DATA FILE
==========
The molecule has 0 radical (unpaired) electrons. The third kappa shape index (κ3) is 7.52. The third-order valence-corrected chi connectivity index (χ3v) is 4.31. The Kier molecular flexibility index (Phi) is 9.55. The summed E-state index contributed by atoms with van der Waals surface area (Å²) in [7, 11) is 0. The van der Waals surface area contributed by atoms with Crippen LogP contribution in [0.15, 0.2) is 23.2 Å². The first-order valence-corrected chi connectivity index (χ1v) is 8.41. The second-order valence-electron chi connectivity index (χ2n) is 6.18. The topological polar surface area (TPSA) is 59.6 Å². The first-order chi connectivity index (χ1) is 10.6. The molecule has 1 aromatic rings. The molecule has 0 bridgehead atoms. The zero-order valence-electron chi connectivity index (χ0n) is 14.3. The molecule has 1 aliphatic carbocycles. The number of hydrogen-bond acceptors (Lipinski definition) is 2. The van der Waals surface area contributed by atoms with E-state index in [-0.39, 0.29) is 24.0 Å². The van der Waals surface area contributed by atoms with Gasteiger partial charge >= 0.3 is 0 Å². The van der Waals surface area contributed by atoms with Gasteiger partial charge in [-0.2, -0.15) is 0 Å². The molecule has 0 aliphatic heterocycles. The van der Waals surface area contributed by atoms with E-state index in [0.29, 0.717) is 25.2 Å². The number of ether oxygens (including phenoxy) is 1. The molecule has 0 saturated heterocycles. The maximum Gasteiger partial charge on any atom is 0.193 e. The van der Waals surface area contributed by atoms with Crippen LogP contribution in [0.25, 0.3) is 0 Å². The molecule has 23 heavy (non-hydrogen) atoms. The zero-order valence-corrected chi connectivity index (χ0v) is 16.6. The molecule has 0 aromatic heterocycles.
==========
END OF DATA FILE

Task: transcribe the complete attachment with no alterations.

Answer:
The molecule has 0 radical (unpaired) electrons. The third kappa shape index (κ3) is 7.52. The third-order valence-corrected chi connectivity index (χ3v) is 4.31. The Kier molecular flexibility index (Phi) is 9.55. The summed E-state index contributed by atoms with van der Waals surface area (Å²) in [7, 11) is 0. The van der Waals surface area contributed by atoms with Crippen LogP contribution in [0.15, 0.2) is 23.2 Å². The first-order valence-corrected chi connectivity index (χ1v) is 8.41. The second-order valence-electron chi connectivity index (χ2n) is 6.18. The topological polar surface area (TPSA) is 59.6 Å². The first-order chi connectivity index (χ1) is 10.6. The molecule has 1 aromatic rings. The molecule has 0 bridgehead atoms. The zero-order valence-electron chi connectivity index (χ0n) is 14.3. The molecule has 1 aliphatic carbocycles. The number of hydrogen-bond acceptors (Lipinski definition) is 2. The van der Waals surface area contributed by atoms with E-state index in [-0.39, 0.29) is 24.0 Å². The van der Waals surface area contributed by atoms with Gasteiger partial charge >= 0.3 is 0 Å². The van der Waals surface area contributed by atoms with Gasteiger partial charge in [-0.2, -0.15) is 0 Å². The molecule has 0 aliphatic heterocycles. The van der Waals surface area contributed by atoms with E-state index in [0.29, 0.717) is 25.2 Å². The number of ether oxygens (including phenoxy) is 1. The molecule has 0 saturated heterocycles. The maximum Gasteiger partial charge on any atom is 0.193 e. The van der Waals surface area contributed by atoms with Crippen LogP contribution in [0.25, 0.3) is 0 Å². The molecule has 23 heavy (non-hydrogen) atoms. The zero-order valence-corrected chi connectivity index (χ0v) is 16.6. The molecule has 0 aromatic heterocycles.